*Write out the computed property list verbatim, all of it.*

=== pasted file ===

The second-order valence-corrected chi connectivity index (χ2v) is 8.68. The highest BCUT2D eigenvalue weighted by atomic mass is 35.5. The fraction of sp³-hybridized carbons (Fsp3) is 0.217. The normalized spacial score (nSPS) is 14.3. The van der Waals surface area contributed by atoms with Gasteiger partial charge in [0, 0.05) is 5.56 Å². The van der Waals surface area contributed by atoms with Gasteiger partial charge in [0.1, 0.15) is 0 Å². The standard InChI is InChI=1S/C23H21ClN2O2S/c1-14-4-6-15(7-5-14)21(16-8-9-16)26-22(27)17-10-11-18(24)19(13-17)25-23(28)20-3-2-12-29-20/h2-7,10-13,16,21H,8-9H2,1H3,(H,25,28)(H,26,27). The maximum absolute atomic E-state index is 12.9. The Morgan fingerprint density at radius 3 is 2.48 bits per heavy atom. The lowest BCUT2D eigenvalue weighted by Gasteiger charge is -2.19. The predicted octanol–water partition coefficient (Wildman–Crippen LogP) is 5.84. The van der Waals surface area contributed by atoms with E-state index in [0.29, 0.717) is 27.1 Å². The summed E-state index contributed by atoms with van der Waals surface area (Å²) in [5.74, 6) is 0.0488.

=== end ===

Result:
The second-order valence-corrected chi connectivity index (χ2v) is 8.68. The highest BCUT2D eigenvalue weighted by atomic mass is 35.5. The fraction of sp³-hybridized carbons (Fsp3) is 0.217. The normalized spacial score (nSPS) is 14.3. The van der Waals surface area contributed by atoms with Gasteiger partial charge in [0, 0.05) is 5.56 Å². The van der Waals surface area contributed by atoms with Gasteiger partial charge in [0.1, 0.15) is 0 Å². The standard InChI is InChI=1S/C23H21ClN2O2S/c1-14-4-6-15(7-5-14)21(16-8-9-16)26-22(27)17-10-11-18(24)19(13-17)25-23(28)20-3-2-12-29-20/h2-7,10-13,16,21H,8-9H2,1H3,(H,25,28)(H,26,27). The maximum absolute atomic E-state index is 12.9. The Morgan fingerprint density at radius 3 is 2.48 bits per heavy atom. The lowest BCUT2D eigenvalue weighted by Gasteiger charge is -2.19. The predicted octanol–water partition coefficient (Wildman–Crippen LogP) is 5.84. The van der Waals surface area contributed by atoms with E-state index in [0.29, 0.717) is 27.1 Å². The summed E-state index contributed by atoms with van der Waals surface area (Å²) in [5.74, 6) is 0.0488.